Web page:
When invitation-only travel app DragonSlayer was launched in December 2019, it marketed itself as a “white-glove concierge service for discerning travelers.”
The main focus of the app was to give a personal touch to luxury travelers, helping curate and plan custom vacations by building a “travel persona” for consumers and matching them via AI and machine-learning technology.
“We really use smart analytics to help people travel in a different way,” Peter Wells, founder and CEO of DragonSlayer, told Travel Market Report last week. “I hope to bring that back.”
Wells, who spent over 20 years working for Cisco before moving into the travel space, decided in April, when travel was essentially shutdown, to shift his focus away from curating vacations and build DragonSlayer 2.0.
“In the dark days of April we decided to educate people on tests, what it is going to be like on the ground, what’s even open,” he said. “It’s complicated so we wanted to create an information source with the travel professional.”
DragonSlayer 2.0 is designed to be the ultimate resource for advisors who need to keep their clients informed about what’s opened at a destination, what the travel requirements are, what the COVID-19 infection rate is, and more. The goal is to use the backend technology it had already built for its first version to give advisors the most up-to-date information.
“The feedback I get, with people who are working, is that they could probably go find the information if it’s out there, but this makes it easier,” Wells said.
All the information on the app is either sourced back to a government source—State Department warnings, for instance—or sourced by local news or local tourist board information. The app builds a COVID-19 profile for the destinations that takes into account trending cases, trending deaths, total number of cases, and testing relative to the rest of the world or other destinations. It then gives a rating out of 100, so advisors can compare and contrast with clients.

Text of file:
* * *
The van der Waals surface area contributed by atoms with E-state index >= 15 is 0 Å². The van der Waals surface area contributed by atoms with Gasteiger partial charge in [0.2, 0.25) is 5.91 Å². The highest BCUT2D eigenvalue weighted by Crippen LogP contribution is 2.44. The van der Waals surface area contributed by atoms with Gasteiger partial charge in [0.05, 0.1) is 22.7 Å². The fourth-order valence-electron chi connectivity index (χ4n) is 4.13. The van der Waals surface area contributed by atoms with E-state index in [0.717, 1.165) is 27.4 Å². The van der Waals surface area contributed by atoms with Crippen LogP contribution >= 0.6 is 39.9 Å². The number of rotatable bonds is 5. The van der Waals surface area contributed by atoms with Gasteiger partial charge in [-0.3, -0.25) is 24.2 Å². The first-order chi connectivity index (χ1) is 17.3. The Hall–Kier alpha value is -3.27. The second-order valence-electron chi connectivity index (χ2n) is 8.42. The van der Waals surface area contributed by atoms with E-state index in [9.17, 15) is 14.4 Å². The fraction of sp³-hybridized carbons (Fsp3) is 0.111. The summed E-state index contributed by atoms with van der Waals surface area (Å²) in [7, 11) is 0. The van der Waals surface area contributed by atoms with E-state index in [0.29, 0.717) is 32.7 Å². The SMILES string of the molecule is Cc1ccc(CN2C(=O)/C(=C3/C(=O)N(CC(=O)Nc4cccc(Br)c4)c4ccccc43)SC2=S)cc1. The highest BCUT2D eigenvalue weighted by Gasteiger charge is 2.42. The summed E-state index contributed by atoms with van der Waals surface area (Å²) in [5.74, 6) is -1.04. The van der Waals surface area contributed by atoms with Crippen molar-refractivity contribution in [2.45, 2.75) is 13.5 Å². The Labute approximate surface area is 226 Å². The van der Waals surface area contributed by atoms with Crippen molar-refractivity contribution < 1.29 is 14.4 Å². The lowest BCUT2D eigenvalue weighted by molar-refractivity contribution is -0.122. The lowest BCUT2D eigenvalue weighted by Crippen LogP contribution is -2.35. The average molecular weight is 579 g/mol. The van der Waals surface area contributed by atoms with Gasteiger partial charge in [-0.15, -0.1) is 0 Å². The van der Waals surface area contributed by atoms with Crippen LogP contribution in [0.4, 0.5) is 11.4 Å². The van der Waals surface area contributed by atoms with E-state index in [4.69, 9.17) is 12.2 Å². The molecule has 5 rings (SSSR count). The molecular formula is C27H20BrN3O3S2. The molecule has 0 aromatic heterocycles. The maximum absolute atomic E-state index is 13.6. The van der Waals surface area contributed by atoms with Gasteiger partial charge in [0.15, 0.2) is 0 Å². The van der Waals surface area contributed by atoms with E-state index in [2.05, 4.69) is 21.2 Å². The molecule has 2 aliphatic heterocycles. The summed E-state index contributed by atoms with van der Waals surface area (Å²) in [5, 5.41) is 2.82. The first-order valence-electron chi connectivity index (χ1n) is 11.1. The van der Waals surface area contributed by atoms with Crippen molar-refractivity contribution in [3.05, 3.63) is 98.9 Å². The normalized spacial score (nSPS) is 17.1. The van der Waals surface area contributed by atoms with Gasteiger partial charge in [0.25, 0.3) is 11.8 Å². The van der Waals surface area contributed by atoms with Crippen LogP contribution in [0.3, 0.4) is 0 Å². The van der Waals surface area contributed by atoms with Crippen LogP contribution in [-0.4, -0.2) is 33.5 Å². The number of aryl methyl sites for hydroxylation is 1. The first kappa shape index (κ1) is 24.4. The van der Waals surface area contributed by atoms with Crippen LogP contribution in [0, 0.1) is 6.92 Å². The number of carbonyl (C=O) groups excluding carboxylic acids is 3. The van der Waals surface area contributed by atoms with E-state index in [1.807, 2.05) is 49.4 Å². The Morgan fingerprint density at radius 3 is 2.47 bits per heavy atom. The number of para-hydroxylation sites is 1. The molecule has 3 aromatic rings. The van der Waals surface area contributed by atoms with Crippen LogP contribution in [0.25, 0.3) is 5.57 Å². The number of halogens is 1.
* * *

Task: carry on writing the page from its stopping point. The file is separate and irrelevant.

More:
“The goal is to provide an objection scale. It’s all relative,” he said
There’s also a component of information sourced from users, which Wells calls “travel slayers.”
“It’s the community of travel professionals using the app saying if they hear or see something from a client,” Wells said.
Six weeks ago, for instance, St. Lucia said you could go stay at a resort but were forced to remain on that resort’s ground. Then news broke that St. Lucia had loosened restrictions, meaning you could go to a second resort during the stay as long as it was in the same category as the home resort.
“What I was told this advisor contacted me and said we just had someone in St. Lucia and said that the second property doesn’t have to be in that category. That’s the kind of information I’m trying to attract through crowdsourcing with travel professionals,” Wells said.
Pricing for the app is $9.99 per month of $69.99 for a year. DragonSlayer is also offering a 14-day free trial for all advisors. Wells has been on webinars with travel advisor groups, including some of the largest consortia, introducing the app to advisors and explaining what it can do for them. So far, over 1,000 users have either grabbed a free trial, or subscribed, Wells said.
Moving forward, Wells said his team is working on adding information from airports and from airlines into the app. They are also working on more partnerships with travel advisors, including eventually allowing advisors the option to white-label the app, givibg their clients use of the app through the advisor’s unique login.
“It’s really designed to help the travel advisor interact with their client,” he said.
Wells is planning to shift, eventually, to DragonSlayer 3.0, which would bring the goals back from the first version of the app.
“Safety is going to be a huge part of anything,” Wells said. “People will be more sensitive to the flu, to things like Zika. They are just going to want to know about the personal safety and where they are going. I’m going to have that component always in the app going forward. But 3.0 brings back the original model of a platform that helps people bring back the original platform.”